At 16 I was virginal. I thought about sex almost every hour of every day. Imagining it, anticipating it, fearing it and longing for it. I was at a girls’ school and my brother was at a boys’ school so I fell in love with each of his friends in turn. Mostly misguided crushes on inappropriate people. Always asking, when will the moment happen? Before that I’d practised kissing on plums, other girls, pillows. I feel very affectionate about the teenage me. I was full of hope, always looking for the good in every moment. And always looking for the laugh.
I was angry, confused, bewildered, sad, blaming all the wrong people, including myself
There were points when I didn’t have much confidence. It would go from high to low a lot. My dad gave me a bit of talking to one night, when I was off to a party in my purple suede hot pants. He told me what I was to him. A beauty and a prize. He said if anything happened to me he’d be devastated. He told me any boy would be lucky to have me. And I utterly, utterly believed him. He was probably handling me carefully, knowing I was a bit vulnerable, off to a party, maybe not with a lot of confidence. But I believed he spoke the truth and it really stuck with me. A dad’s boost of confidence to his daughter is a very potent thing. I was very lucky to have him. And I still believe what he said to me was, and is, true.
I was 18 when my dad committed suicide. If I could go back an put an arm round my teenage self I’d say, one day, eventually, you will understand this. Because it was so hard to understand then. It was a giant trauma. I was angry, confused, bewildered, sad, blaming all the wrong people, including myself. But as time has gone on I’ve learned about mental health, and understood that if my dad had perhaps lived in a time when he didn’t feel so ashamed of his depression, it might have been very different. It’s a cliche but it’s true – over time you learn to forgive that person and understand they sought a way out at a particular time. At that point, for him, life was a sort of hell. He was just then altered, and not the dad I knew.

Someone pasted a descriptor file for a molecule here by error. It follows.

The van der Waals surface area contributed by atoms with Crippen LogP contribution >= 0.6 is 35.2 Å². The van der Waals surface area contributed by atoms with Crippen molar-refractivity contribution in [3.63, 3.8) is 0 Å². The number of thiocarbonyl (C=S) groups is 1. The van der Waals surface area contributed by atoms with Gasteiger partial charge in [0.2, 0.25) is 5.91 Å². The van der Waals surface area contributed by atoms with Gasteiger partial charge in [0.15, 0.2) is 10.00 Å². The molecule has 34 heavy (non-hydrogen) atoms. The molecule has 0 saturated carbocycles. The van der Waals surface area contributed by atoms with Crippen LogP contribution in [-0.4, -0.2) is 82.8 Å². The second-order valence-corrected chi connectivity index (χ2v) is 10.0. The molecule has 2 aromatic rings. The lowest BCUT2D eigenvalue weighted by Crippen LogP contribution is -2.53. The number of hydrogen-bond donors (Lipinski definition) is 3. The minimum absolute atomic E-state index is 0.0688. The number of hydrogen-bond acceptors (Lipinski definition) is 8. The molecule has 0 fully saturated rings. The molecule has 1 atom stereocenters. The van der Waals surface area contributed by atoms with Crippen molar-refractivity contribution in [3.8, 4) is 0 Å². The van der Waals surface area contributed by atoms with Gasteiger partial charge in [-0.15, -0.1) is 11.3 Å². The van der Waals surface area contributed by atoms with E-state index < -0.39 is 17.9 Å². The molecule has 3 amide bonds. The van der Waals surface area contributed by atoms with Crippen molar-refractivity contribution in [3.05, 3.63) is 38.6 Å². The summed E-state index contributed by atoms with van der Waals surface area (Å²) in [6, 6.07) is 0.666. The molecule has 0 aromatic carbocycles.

It wasn’t until the middle part of my life that I began worrying and catastrophising. Probably to do with having kids. Paying mortgages. Having responsibilities. I longed for children and I was so happy when it happened, but when they were there the responsibility sometimes felt overpowering. It can wear you down if you’re not careful. Since then I’ve made conscious decisions to live differently. There’s a Jane Hirshfield poem where she says “I move my chair into the sun”. That has been the most useful thing I’ve learned in the last 10 years. You can choose to move out to where it’s warmer. Now it’s like muscle memory, I’m starting to feel much more optimistic. I’m back to where I was when I was young.
The 16-year-old me would be amazed and very impressed that I ended up in the comedy world with comedians I adored. I still have odd starstruck moments, like when I met Michael Palin or John Cleese, and I thought, ‘Oh God, I have adored you’. And I have to tell myself, come on, they’re just people, they’re normal. Among people I actually knew, Rik Mayall was very easy to love. Not only was he beautiful, he was extremely funny in a unique way. He used to have me in absolute fits of laughter. Probably because he performed very easily in his normal everyday life. He would do anything, any stupid thing, to get a laugh out of you. He was a complete tart for a laugh. I have a lot to thank him for.